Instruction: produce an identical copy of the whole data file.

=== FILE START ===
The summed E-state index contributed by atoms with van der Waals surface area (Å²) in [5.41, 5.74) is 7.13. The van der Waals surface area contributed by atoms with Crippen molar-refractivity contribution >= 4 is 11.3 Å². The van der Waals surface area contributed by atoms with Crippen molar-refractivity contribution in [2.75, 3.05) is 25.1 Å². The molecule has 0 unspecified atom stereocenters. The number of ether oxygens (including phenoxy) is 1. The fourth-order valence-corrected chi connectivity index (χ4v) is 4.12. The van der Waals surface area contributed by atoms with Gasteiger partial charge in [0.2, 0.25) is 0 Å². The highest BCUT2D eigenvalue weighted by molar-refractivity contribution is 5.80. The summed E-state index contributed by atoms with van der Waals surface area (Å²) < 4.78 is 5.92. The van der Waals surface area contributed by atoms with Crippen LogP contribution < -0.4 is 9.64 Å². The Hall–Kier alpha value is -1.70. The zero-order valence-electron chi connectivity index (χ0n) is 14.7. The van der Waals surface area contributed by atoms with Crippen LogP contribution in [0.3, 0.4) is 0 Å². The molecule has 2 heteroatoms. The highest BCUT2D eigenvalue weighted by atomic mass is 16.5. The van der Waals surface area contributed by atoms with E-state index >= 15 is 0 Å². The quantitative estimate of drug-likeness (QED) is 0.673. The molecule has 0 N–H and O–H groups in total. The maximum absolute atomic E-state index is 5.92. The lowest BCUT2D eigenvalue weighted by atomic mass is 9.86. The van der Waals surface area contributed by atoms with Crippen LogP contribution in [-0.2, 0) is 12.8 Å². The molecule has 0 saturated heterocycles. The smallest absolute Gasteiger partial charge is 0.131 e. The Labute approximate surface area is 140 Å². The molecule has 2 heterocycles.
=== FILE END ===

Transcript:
The summed E-state index contributed by atoms with van der Waals surface area (Å²) in [5.41, 5.74) is 7.13. The van der Waals surface area contributed by atoms with Crippen molar-refractivity contribution >= 4 is 11.3 Å². The van der Waals surface area contributed by atoms with Crippen molar-refractivity contribution in [2.75, 3.05) is 25.1 Å². The molecule has 0 unspecified atom stereocenters. The number of ether oxygens (including phenoxy) is 1. The fourth-order valence-corrected chi connectivity index (χ4v) is 4.12. The van der Waals surface area contributed by atoms with Gasteiger partial charge in [0.2, 0.25) is 0 Å². The highest BCUT2D eigenvalue weighted by molar-refractivity contribution is 5.80. The summed E-state index contributed by atoms with van der Waals surface area (Å²) < 4.78 is 5.92. The van der Waals surface area contributed by atoms with Crippen LogP contribution < -0.4 is 9.64 Å². The Hall–Kier alpha value is -1.70. The zero-order valence-electron chi connectivity index (χ0n) is 14.7. The van der Waals surface area contributed by atoms with Crippen LogP contribution in [0.3, 0.4) is 0 Å². The molecule has 2 heteroatoms. The highest BCUT2D eigenvalue weighted by atomic mass is 16.5. The van der Waals surface area contributed by atoms with E-state index >= 15 is 0 Å². The quantitative estimate of drug-likeness (QED) is 0.673. The molecule has 0 N–H and O–H groups in total. The maximum absolute atomic E-state index is 5.92. The lowest BCUT2D eigenvalue weighted by atomic mass is 9.86. The van der Waals surface area contributed by atoms with Crippen LogP contribution in [-0.2, 0) is 12.8 Å². The molecule has 0 saturated heterocycles. The smallest absolute Gasteiger partial charge is 0.131 e. The Labute approximate surface area is 140 Å². The molecule has 2 heterocycles.